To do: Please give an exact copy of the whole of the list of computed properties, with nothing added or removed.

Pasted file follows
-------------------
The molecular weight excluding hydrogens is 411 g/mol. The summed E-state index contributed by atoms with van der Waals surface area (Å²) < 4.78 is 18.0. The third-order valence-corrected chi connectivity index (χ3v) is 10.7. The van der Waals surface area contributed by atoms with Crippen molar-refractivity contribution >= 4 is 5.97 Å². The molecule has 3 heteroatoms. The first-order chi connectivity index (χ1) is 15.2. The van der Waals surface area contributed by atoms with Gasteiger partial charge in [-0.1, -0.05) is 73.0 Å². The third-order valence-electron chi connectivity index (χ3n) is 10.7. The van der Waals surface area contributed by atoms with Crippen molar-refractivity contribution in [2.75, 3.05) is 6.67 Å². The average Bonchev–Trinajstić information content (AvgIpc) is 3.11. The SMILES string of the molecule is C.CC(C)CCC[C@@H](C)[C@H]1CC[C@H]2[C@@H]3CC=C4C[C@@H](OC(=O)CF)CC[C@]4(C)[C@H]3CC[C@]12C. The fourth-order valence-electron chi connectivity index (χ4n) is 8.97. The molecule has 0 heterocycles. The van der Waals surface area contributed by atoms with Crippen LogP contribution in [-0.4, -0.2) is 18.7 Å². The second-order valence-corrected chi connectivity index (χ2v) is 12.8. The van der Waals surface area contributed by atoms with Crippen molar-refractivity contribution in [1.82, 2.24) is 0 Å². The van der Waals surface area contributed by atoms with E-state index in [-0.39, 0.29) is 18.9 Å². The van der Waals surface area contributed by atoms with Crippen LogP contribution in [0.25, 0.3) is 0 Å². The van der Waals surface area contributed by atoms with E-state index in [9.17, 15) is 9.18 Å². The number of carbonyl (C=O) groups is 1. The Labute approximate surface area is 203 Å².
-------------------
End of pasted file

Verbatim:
The molecular weight excluding hydrogens is 411 g/mol. The summed E-state index contributed by atoms with van der Waals surface area (Å²) < 4.78 is 18.0. The third-order valence-corrected chi connectivity index (χ3v) is 10.7. The van der Waals surface area contributed by atoms with Crippen molar-refractivity contribution >= 4 is 5.97 Å². The molecule has 3 heteroatoms. The first-order chi connectivity index (χ1) is 15.2. The van der Waals surface area contributed by atoms with Gasteiger partial charge in [-0.1, -0.05) is 73.0 Å². The third-order valence-electron chi connectivity index (χ3n) is 10.7. The van der Waals surface area contributed by atoms with Crippen molar-refractivity contribution in [2.75, 3.05) is 6.67 Å². The average Bonchev–Trinajstić information content (AvgIpc) is 3.11. The SMILES string of the molecule is C.CC(C)CCC[C@@H](C)[C@H]1CC[C@H]2[C@@H]3CC=C4C[C@@H](OC(=O)CF)CC[C@]4(C)[C@H]3CC[C@]12C. The fourth-order valence-electron chi connectivity index (χ4n) is 8.97. The molecule has 0 heterocycles. The van der Waals surface area contributed by atoms with Crippen LogP contribution in [-0.4, -0.2) is 18.7 Å². The second-order valence-corrected chi connectivity index (χ2v) is 12.8. The van der Waals surface area contributed by atoms with Crippen molar-refractivity contribution in [1.82, 2.24) is 0 Å². The van der Waals surface area contributed by atoms with E-state index in [-0.39, 0.29) is 18.9 Å². The van der Waals surface area contributed by atoms with Crippen LogP contribution in [0.25, 0.3) is 0 Å². The van der Waals surface area contributed by atoms with E-state index in [9.17, 15) is 9.18 Å². The number of carbonyl (C=O) groups is 1. The Labute approximate surface area is 203 Å².